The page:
Mark Cavendish raises his hands as he crosses the finish line to win stage 5 of the 2024 Tour de France. He's shown alone, in profile, a wide smile breaking out on his face as fans slap the barriers and cheer.

How Mark Cavendish got his historic win

A meter by meter breakdown of the sprint that saw Cavendish surf wheels en route to a record-setting victory at the Tour de France.

Dane Cash
by Dane Cash 03.07.2024 Photography by
Gruber Images
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As the Tour de France peloton sped towards the finish of stage 5 in Saint-Vulbas, a small train of Astana Qazaqstan riders maneuvered through the bunch to position Mark Cavendish for the impending sprint. The team had spent a significant sum of money and months of preparation to bolster the Manxman’s chances at taking a record-setting 35th Tour stage win, and this was a huge opportunity to make it all worth it.

Once Cavendish’s teammates had helped bring him towards the front of the pack, however, he looked for other wheels to follow. Rather than relying on a traditional lead-out train in the final kilometer, Cavendish decided to freelance in a what would prove to be a chaotic finale. Less than a minute later, he threw both hands in the air to celebrate the historic win.

As Cavendish himself later put it, “The boys improvised and got me there in the best position and I shot onto whatever train was going.” To achieve the victory, Cavendish decided to surf the wheels, and it worked: He weaved and sprinted his way to the stage win and a new record that seems likely to stand for a long, long time – the next-closest active rider in stage wins is Tadej Pogačar, well back with 12 victories.

A closer look at the final kilometer shows the greatest sprinter of all time delivering a master class of navigating the chaos of a bunch kick en route to victory that will be remembered for years to come.

With a clear sprint opportunity on tap, the speed was high and several teams were showing interest near the front in the last few kilometers of stage 5. Astana was one of the interested squads, with Cavendish (wearing number 191) sitting behind two teammates in light blue kit as the flamme rouge neared. Uno-X Mobility’s Jonas Abrahamsen hit the head of affairs with a kilometer to go, and then he gave way to DSM Firmenich-PostNL, riding for Fabio Jakobsen on the day. Behind, Cavendish momentarily lost touch with his lead-out.

Cavendish would draw up close to his teammates again a few moments later, but then he made the decision to weave to his right and into the slipstream of other lead-out riders and sprinters. From that point on, he would be freelancing in pursuit of the victory – and he expertly sought out the wheel of pre-stage favorite Jasper Philipsen (wearing number 106 for Alpecin-Deceuninck).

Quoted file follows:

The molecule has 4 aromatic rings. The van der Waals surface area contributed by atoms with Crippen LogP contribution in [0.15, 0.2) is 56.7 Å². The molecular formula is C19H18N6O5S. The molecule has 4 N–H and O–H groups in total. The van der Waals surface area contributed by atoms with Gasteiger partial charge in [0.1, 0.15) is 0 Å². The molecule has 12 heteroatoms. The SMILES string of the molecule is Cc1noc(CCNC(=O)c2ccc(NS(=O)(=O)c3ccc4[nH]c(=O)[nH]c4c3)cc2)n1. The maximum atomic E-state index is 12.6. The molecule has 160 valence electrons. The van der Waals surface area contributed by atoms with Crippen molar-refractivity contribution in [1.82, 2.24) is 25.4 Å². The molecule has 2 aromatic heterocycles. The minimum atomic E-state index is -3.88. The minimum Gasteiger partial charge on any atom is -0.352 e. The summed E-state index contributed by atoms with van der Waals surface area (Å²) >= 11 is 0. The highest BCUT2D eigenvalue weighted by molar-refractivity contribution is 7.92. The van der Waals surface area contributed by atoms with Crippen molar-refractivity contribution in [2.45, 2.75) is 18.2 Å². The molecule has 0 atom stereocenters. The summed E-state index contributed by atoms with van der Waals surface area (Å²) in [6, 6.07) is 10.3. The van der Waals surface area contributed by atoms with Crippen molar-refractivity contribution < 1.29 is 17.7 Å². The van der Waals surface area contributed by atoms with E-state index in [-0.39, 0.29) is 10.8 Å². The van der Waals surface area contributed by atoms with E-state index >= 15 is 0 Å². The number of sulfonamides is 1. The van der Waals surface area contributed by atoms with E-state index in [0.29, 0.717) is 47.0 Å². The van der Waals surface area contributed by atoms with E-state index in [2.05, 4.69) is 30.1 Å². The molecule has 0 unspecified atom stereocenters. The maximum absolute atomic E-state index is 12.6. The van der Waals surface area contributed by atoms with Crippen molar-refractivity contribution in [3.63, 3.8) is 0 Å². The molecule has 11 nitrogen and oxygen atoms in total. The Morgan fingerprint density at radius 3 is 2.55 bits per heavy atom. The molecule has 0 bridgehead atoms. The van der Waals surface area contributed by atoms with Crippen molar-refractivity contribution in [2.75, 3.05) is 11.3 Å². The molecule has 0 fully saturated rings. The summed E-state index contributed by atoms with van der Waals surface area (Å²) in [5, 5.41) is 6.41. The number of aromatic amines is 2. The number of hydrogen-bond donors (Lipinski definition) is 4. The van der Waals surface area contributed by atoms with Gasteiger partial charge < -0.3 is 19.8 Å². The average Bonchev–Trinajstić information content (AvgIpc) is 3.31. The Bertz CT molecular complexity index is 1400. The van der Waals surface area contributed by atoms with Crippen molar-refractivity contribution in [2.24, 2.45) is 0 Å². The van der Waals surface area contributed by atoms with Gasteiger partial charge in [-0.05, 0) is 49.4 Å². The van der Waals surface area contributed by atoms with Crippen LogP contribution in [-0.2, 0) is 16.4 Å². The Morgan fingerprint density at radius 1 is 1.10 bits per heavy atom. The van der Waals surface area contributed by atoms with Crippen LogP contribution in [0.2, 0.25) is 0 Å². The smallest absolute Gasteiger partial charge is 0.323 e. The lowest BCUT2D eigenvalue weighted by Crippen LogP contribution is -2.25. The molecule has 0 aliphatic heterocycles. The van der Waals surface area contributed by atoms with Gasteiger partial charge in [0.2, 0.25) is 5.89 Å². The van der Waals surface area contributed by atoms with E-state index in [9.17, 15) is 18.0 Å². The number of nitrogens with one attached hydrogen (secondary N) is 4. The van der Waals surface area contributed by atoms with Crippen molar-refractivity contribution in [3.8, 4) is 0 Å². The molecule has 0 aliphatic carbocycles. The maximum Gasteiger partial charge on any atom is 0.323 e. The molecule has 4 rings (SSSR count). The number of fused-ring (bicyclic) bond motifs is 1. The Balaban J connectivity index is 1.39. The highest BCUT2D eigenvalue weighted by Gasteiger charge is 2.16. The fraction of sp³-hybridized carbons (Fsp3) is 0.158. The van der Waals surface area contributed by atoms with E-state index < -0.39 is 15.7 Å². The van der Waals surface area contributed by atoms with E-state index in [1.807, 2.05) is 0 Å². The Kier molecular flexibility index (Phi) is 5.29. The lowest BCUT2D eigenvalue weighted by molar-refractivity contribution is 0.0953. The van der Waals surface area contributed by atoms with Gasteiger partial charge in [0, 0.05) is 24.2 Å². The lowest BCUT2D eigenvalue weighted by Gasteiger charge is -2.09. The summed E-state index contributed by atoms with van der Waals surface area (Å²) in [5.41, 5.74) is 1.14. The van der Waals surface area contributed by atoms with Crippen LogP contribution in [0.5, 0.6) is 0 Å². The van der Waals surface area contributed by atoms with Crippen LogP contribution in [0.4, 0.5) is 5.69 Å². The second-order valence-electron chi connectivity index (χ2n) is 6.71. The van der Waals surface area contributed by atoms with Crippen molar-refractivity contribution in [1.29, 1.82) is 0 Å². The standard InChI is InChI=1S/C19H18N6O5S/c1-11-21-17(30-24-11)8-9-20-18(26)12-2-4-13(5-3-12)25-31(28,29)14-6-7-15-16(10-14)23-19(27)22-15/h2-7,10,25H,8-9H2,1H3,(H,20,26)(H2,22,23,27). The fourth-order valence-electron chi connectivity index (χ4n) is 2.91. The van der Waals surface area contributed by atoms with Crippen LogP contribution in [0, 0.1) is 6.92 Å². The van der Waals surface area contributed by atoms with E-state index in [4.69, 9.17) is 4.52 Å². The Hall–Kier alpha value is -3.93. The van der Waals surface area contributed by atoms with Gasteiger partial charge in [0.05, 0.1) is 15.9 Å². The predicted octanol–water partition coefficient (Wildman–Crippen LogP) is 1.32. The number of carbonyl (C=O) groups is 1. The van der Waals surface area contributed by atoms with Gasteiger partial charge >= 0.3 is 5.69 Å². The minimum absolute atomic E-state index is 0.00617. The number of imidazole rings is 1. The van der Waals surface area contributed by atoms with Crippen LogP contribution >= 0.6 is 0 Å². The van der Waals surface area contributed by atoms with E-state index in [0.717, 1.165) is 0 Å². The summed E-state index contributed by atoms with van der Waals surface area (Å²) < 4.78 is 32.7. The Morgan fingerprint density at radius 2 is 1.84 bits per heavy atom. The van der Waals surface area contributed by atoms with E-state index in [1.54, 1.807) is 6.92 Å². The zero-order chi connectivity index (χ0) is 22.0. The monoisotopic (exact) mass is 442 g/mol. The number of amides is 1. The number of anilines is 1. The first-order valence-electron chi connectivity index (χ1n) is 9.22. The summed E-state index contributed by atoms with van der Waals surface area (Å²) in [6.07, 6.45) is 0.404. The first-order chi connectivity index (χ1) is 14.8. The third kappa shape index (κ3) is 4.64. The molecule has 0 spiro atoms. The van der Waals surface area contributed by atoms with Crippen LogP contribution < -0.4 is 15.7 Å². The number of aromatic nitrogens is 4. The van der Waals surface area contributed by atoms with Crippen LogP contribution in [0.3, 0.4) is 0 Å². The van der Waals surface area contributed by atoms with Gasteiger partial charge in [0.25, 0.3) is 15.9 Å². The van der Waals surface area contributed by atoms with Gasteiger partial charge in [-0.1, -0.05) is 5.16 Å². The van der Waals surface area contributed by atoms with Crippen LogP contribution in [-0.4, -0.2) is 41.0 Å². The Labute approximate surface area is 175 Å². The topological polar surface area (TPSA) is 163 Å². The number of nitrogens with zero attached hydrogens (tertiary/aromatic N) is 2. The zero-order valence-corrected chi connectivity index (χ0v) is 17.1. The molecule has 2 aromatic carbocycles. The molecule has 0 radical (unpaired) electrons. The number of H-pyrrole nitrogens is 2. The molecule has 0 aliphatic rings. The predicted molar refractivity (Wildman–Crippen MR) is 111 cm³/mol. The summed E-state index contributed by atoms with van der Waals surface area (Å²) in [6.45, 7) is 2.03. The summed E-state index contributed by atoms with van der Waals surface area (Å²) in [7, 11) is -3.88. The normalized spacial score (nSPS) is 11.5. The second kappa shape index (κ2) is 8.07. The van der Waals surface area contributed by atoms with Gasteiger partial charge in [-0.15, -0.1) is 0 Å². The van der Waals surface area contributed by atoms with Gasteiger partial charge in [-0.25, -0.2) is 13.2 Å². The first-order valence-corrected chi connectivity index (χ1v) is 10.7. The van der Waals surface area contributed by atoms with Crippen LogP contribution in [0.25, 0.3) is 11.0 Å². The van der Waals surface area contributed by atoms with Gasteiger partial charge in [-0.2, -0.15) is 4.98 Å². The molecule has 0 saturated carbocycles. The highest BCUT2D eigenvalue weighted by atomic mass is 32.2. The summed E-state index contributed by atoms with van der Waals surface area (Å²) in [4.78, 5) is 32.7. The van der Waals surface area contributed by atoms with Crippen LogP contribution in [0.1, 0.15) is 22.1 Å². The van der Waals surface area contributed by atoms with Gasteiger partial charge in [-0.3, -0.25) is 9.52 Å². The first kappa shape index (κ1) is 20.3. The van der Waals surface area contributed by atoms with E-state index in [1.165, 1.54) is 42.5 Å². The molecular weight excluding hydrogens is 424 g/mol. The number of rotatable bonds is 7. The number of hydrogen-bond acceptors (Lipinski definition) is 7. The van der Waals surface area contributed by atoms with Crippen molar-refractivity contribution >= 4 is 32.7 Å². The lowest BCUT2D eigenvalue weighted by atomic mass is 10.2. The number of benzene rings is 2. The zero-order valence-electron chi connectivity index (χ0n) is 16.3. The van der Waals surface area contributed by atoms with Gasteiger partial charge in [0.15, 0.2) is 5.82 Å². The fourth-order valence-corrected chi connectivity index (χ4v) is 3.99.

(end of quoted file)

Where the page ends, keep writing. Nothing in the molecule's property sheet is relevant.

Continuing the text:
Perhaps unsurprisingly, Cavendish was not the only rider vying for Philipsen’s wheel, and he managed to stay upright despite a bit of contact with Movistar’s Fernando Gaviria to secure his position.

As Philipsen’s teammate Mathieu van der Poel did his final pull, several other riders surged past on the left of both Cavendish and Philipsen. When Lidl-Trek took over at the front with Israel-Premier Tech’s Pascal Ackermann just behind, Cavendish moved into the slipstream, maneuvering around Philipsen to get there. Going through a final curve, he pulled in front of Philipsen while still sheltered from the wind for a few final moments.

With 200 meters to go, Ackermann launched, and the rest of the sprinters responded immediately. Cavendish, in perfect position just behind, made his own bid for the line in a surge that took him from the right to the left side of the road. Within moments, and with only about a hundred meters left to cover, Cavendish exploded to the front of the race.

Behind, Philipsen moved onto Cavendish’s wheel. By this point, however, it was far too late for anyone to challenge the rider at the front of the race. No one was going to catch him.

When all was said and done, Cavendish’s teammates had helped deliver him into the final kilometer, and he handled the rest on his own, proving that racecraft and the instincts to follow the right wheels and to surge at the right moment were more than enough to put him into position to win. In the final 200 meters, he let his speed do the rest. Even at 39 years of age, three years removed from his last Tour stage win, Cavendish was imperious on the finishing straight.

He crossed the line with Philipsen still fully behind him, leaving no doubt about the victory that propelled him ahead of Eddy Merckx as the lone rider with more Tour de France stage wins than anyone in history.

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